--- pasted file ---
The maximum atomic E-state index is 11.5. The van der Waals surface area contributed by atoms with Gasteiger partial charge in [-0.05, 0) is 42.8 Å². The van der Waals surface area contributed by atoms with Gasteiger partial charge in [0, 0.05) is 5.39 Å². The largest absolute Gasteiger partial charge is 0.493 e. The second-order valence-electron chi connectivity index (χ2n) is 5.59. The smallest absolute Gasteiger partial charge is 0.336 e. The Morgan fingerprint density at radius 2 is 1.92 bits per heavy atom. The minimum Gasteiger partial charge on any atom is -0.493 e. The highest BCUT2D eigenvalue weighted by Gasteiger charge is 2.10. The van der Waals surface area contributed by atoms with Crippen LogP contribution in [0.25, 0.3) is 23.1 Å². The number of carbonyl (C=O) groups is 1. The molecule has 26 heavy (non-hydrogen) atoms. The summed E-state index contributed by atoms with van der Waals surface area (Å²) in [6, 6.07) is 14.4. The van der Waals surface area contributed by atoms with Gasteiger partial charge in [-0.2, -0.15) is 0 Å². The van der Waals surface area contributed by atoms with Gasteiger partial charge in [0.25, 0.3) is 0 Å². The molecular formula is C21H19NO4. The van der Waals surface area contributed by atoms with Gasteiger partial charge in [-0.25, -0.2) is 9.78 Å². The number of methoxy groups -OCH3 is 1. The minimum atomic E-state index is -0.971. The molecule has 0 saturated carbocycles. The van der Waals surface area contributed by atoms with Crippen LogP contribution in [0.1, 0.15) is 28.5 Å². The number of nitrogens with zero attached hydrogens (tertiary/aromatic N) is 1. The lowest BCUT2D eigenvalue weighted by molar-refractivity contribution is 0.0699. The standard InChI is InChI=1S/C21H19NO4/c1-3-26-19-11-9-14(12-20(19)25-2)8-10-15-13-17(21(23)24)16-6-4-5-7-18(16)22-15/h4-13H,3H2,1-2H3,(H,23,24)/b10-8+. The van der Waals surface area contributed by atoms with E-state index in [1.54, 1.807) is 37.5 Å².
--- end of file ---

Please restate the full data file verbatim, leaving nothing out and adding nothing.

The maximum atomic E-state index is 11.5. The van der Waals surface area contributed by atoms with Gasteiger partial charge in [-0.05, 0) is 42.8 Å². The van der Waals surface area contributed by atoms with Gasteiger partial charge in [0, 0.05) is 5.39 Å². The largest absolute Gasteiger partial charge is 0.493 e. The second-order valence-electron chi connectivity index (χ2n) is 5.59. The smallest absolute Gasteiger partial charge is 0.336 e. The Morgan fingerprint density at radius 2 is 1.92 bits per heavy atom. The minimum Gasteiger partial charge on any atom is -0.493 e. The highest BCUT2D eigenvalue weighted by Gasteiger charge is 2.10. The van der Waals surface area contributed by atoms with Crippen LogP contribution in [0.25, 0.3) is 23.1 Å². The number of carbonyl (C=O) groups is 1. The molecule has 26 heavy (non-hydrogen) atoms. The summed E-state index contributed by atoms with van der Waals surface area (Å²) in [6, 6.07) is 14.4. The van der Waals surface area contributed by atoms with Gasteiger partial charge in [-0.2, -0.15) is 0 Å². The van der Waals surface area contributed by atoms with Gasteiger partial charge in [0.25, 0.3) is 0 Å². The molecular formula is C21H19NO4. The van der Waals surface area contributed by atoms with Gasteiger partial charge in [-0.25, -0.2) is 9.78 Å². The number of methoxy groups -OCH3 is 1. The minimum atomic E-state index is -0.971. The molecule has 0 saturated carbocycles. The van der Waals surface area contributed by atoms with Crippen LogP contribution in [0.1, 0.15) is 28.5 Å². The number of nitrogens with zero attached hydrogens (tertiary/aromatic N) is 1. The lowest BCUT2D eigenvalue weighted by molar-refractivity contribution is 0.0699. The standard InChI is InChI=1S/C21H19NO4/c1-3-26-19-11-9-14(12-20(19)25-2)8-10-15-13-17(21(23)24)16-6-4-5-7-18(16)22-15/h4-13H,3H2,1-2H3,(H,23,24)/b10-8+. The van der Waals surface area contributed by atoms with E-state index in [1.54, 1.807) is 37.5 Å².